Monday, June 30, 2008

POLITICAL GEOGRAPHY



Political statistician Andrew Gelman has produced very interesting graphs of economic and social politics by state. Graph 1 plots the average economic social and economic positions of adults. Some of the results are obvious: Massachusetts is the most liberal and Idaho (those black helicopters are coming) is the most conservative of states. For Democrats hoping to make inroads into Southern states like Georgia, the data are not promising. But swing states Nevada, Virginia, New Mexico, and, yes even North Carolina, show up right in the middle. They could be in play.



When the data are broken out by party (graph 2), the results are a reminder of the biggest difference between Democrats and Republicans: the economy. "Democrats are much more liberal than Republicans on the economic dimension: Democrats in the most conservative states are still much more liberal than Republicans in even the most liberal states," writes Gelman. "On social issues there is more overlap (although in any given state, the average Republican is more conservative than the average Democrat)."

Republicans since Nixon have played the faux populist card, but the GOP is the party of economic special interests. McCain is not anywhere close to winning over swing voters on economic issues. But I worry that the Obama campaign's bipartisanship will consist of ceding ground on the economic issues that still define grassroots Democrats' sense of what is right, while continuing to let the Republicans define the terms of the debate. I hope not.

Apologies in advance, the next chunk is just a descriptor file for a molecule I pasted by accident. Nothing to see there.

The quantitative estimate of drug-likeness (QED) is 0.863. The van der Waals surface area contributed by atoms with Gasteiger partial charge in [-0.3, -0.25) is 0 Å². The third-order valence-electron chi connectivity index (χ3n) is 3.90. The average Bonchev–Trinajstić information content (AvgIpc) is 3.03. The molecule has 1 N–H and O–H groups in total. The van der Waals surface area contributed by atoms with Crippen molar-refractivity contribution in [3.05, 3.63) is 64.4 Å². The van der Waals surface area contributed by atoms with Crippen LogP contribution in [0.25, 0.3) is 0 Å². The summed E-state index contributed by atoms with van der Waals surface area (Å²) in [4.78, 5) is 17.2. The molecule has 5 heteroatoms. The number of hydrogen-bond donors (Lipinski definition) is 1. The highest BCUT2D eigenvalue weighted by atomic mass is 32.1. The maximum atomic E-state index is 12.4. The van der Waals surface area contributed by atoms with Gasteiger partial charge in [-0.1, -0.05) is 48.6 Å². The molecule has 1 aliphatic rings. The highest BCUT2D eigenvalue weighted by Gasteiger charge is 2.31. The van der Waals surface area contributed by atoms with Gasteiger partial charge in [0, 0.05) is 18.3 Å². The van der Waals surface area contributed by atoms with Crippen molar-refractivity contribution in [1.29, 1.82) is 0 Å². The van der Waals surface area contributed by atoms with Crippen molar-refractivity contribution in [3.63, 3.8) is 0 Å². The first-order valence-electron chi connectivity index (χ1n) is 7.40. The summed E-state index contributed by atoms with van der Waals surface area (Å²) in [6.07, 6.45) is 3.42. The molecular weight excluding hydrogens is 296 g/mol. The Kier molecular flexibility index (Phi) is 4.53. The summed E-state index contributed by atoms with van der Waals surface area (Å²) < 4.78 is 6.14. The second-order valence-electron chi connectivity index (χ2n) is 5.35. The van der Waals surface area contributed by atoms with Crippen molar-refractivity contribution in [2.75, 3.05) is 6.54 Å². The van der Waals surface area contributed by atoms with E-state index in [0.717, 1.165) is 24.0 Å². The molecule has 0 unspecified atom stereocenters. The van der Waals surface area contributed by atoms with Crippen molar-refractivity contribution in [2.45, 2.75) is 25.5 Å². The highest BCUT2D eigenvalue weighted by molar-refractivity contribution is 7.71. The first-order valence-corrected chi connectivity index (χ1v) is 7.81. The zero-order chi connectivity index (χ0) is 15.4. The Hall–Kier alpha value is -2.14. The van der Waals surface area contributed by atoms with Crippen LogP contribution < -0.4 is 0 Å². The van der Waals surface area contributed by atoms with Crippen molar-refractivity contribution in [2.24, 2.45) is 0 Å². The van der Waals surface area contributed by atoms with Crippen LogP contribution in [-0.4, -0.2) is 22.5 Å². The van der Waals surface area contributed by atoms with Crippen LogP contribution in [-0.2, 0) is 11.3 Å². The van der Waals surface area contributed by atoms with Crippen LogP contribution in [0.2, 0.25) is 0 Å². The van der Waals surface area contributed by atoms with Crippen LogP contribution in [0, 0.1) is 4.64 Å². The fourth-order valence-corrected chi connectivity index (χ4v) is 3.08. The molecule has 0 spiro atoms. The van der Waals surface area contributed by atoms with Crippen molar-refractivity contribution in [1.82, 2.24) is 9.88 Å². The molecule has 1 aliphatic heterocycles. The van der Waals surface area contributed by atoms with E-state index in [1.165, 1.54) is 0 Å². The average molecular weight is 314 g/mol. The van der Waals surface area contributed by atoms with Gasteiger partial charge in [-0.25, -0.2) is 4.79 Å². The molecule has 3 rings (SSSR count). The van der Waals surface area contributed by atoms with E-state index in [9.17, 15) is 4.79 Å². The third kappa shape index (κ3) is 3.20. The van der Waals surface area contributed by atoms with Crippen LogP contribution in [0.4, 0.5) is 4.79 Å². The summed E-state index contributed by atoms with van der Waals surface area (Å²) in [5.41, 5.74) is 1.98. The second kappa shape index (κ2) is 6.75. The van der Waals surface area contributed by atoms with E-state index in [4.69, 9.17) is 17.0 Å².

3 comments:

Hesperis said...

I fear you are right and I'm unsure as to whether there are grounds for hope. I guess that means I still have some, even if they turn out to be groundless!
As the economy worsens, and I can't find any reason to hope it won't, I think Obama will become more conservative. It's just some kind of gut instinct, I'm not economist, nor a political scientist.
From what I understand, FDR was pushed into more liberal policies by the economic problems of the Depression. But that pressure was organized and enormous. These days, the ability to organize collectively seems seriously hampered by the way that global capitalism works. Or have things simply not gotten bad enough?

Tom S said...

Organization and activism are crucial. I think I'll post on this soon, but right now I see two patterns, both in part reflecting the mismatch between activism and global capitalism, as you suggest. 1) What Doug Henwood and Liza Featherstone call "activistism"--that is a replication of the theatrical street protests of the 60s, but usually without a larger political or economic analysis or 2) Volunteerism: or the notion that the sum of individual or small scale acts of community service will amount to larger-scale change. Both, I think, are very limited. Activists need to think about leverage points in the political system--how to take advantage of political openings and put pressure on elected officials who might move, even a little in our direction. We can't wait til things get "bad enough" --they are plenty bad now! Thanks for your post hesperis.

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